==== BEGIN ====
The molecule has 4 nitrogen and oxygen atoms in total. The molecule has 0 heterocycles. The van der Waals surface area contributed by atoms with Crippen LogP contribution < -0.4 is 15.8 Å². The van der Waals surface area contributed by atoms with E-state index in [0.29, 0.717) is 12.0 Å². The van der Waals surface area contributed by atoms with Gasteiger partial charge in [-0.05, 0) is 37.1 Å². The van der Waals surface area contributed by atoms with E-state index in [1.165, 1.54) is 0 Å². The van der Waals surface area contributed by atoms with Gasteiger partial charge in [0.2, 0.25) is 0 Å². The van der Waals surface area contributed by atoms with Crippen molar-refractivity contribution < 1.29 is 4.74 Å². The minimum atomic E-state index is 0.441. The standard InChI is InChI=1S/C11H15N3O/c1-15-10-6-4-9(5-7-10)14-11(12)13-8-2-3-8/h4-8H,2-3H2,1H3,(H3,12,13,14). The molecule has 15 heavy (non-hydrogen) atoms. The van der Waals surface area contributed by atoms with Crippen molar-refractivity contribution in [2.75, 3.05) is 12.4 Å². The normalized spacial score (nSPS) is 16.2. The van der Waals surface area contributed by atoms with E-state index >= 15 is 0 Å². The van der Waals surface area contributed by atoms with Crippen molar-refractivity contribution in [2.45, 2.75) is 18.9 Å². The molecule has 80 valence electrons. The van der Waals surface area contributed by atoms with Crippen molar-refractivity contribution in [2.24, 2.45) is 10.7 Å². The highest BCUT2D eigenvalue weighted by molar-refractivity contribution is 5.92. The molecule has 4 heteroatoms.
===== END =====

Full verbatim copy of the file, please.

The molecule has 4 nitrogen and oxygen atoms in total. The molecule has 0 heterocycles. The van der Waals surface area contributed by atoms with Crippen LogP contribution < -0.4 is 15.8 Å². The van der Waals surface area contributed by atoms with E-state index in [0.29, 0.717) is 12.0 Å². The van der Waals surface area contributed by atoms with Gasteiger partial charge in [-0.05, 0) is 37.1 Å². The van der Waals surface area contributed by atoms with E-state index in [1.165, 1.54) is 0 Å². The van der Waals surface area contributed by atoms with Gasteiger partial charge in [0.2, 0.25) is 0 Å². The van der Waals surface area contributed by atoms with Crippen molar-refractivity contribution < 1.29 is 4.74 Å². The minimum atomic E-state index is 0.441. The standard InChI is InChI=1S/C11H15N3O/c1-15-10-6-4-9(5-7-10)14-11(12)13-8-2-3-8/h4-8H,2-3H2,1H3,(H3,12,13,14). The molecule has 15 heavy (non-hydrogen) atoms. The van der Waals surface area contributed by atoms with Crippen molar-refractivity contribution in [2.75, 3.05) is 12.4 Å². The normalized spacial score (nSPS) is 16.2. The van der Waals surface area contributed by atoms with E-state index >= 15 is 0 Å². The van der Waals surface area contributed by atoms with Crippen molar-refractivity contribution in [2.45, 2.75) is 18.9 Å². The molecule has 80 valence electrons. The van der Waals surface area contributed by atoms with Crippen molar-refractivity contribution in [2.24, 2.45) is 10.7 Å². The highest BCUT2D eigenvalue weighted by molar-refractivity contribution is 5.92. The molecule has 4 heteroatoms.